The Shit I’ve Learnt Not To Do On Facebook
One of the first blogs I read before moving in to affiliate marketing was a Facebook piece over on Nicky Cakes. It explained how and why I was such a retard for failing to make money with Facebook.
I realize now, about two years too late, that Facebook Advertising was the genuine shit back in the day. Right before the guidelines started warping in to something resembling an affiliate hate list. You could put in a half day’s work and see an enormous mountain of cheap clicks. Clicks that produced conversions. One thing Facebook hasn’t lost over time is the quality of it’s traffic.
It’s a shame we can’t go back to 2007 and jump on the gravy train as if we’d seen it coming. I’d have jumped on some acai berries while I was there. But the reality? It’s 2009 and advertising on Facebook requires some actual marketing knowledge. You can go and read over Nicky Cakes’ Facebook tutorials, but as relevant as they may have been at the time, this industry swallows up profitable tactics fast.
Anyway, if you want expert advice on how to get rich using Facebook – don’t be looking at me. It’s only in the last couple of months that I’ve managed to troubleshoot my way out of the red and get some profitable campaigns on the burn. I’m currently in the process of scaling my campaigns and I’m quite happy to see them doubling my money.
But having thrown a festival sized tank of shit at the wall in the hope that a marketing strategy would stick, I can hopefully offer some advice for what NOT to do. This could be a long one.
Don’t advertise on Facebook with the Google mindset.
I don’t think enough people talk about the difference between marketing on various search engines, let alone the change in dynamics that comes with marketing on a social media site.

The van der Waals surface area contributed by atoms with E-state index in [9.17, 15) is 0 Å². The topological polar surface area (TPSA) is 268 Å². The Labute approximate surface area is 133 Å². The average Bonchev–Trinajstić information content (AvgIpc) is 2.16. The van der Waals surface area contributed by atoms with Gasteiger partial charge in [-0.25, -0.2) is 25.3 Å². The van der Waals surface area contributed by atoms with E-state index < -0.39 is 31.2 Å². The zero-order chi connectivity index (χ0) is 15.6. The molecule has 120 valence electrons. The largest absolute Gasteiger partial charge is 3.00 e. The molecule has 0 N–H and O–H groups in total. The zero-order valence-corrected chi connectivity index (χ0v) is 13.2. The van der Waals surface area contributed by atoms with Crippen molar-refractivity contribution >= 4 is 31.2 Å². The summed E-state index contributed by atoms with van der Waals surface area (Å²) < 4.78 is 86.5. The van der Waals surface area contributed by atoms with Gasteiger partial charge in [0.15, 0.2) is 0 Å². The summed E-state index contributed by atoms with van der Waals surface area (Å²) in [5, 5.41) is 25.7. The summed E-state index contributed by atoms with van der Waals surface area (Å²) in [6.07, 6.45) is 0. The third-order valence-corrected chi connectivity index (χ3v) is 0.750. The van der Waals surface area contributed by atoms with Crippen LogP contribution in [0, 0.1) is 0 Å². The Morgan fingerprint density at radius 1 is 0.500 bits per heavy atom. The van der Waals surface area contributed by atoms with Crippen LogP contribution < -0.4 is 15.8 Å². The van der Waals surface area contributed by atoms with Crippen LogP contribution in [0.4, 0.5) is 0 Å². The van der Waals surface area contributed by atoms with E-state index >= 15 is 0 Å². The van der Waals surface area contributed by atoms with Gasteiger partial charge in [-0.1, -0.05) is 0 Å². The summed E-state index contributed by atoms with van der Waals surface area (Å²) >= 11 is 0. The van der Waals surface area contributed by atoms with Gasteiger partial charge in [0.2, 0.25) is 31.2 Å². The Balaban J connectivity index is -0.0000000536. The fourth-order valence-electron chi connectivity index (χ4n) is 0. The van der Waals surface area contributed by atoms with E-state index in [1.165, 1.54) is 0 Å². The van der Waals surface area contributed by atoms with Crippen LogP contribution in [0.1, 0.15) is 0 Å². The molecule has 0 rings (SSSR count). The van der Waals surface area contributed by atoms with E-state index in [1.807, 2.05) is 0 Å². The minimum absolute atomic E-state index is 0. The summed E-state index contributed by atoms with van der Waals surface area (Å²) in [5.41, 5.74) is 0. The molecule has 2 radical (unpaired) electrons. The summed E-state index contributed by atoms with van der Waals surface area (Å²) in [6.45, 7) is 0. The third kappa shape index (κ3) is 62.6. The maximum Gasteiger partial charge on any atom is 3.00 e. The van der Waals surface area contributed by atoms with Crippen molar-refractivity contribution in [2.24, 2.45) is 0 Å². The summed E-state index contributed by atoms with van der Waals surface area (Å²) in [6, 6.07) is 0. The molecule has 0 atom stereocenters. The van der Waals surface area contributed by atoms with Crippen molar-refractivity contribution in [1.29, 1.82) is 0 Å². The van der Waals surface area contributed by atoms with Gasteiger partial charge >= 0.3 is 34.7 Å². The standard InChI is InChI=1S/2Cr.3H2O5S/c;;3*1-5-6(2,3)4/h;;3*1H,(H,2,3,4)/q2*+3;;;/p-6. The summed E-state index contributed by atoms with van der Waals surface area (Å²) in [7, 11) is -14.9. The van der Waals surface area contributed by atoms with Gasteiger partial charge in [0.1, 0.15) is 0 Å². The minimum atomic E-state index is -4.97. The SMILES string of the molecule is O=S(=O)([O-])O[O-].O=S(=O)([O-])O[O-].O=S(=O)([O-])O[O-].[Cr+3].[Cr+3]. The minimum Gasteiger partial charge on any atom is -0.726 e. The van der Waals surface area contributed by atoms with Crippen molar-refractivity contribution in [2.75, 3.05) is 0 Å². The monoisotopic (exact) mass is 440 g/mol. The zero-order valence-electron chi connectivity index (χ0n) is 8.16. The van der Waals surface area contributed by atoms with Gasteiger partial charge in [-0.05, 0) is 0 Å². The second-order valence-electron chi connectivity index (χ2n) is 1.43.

I was traditionally a search guy for a long time. All of my income came from search based PPC. When I decided to shift a campaign across to Facebook for the first time, it tanked embarrassingly.
This is how it goes for most people, whether they’ve got the modesty to admit it or not. Makes sense when you think about it, though. It’s much easier to reach the right demographic of people on Google. Christ, you’re bidding on keywords that consumers are actually hammering in to their browsers. If you can’t find the right audience there, well, maybe you need to go back to the drawing board.
Facebook is entirely different. You’re not bidding on keywords that people are actively searching for – rather you’re serving your ad to a certain demographic and hoping that they bite the bullet. Vague targeting is punished with a high CPC and impressions that have dried up by dawn.
My first mistake was in spreading the net too wide and advertising to as many users as I could filter in to my campaign. This, obviously, ended in tears and a very low clickthrough rate.
Sample size: 800,000
Impressions: Not many without breaking the bank.
If you’re using Google, you get in to the mindset of trying to reach as many people as possible with your relevant keywords. Perfectly fine on Adwords. But if you try to target everybody who *might* match your demographic on Facebook, you’re going to collect a lot of wasted impressions.
I only started achieving success on Facebook when I reduced my ad target sizes to under 50,000. I’ve managed to scale upwards, but even now, I don’t like advertising to groups larger than 100,000. You need close control over the keywords that your profiles are matched to.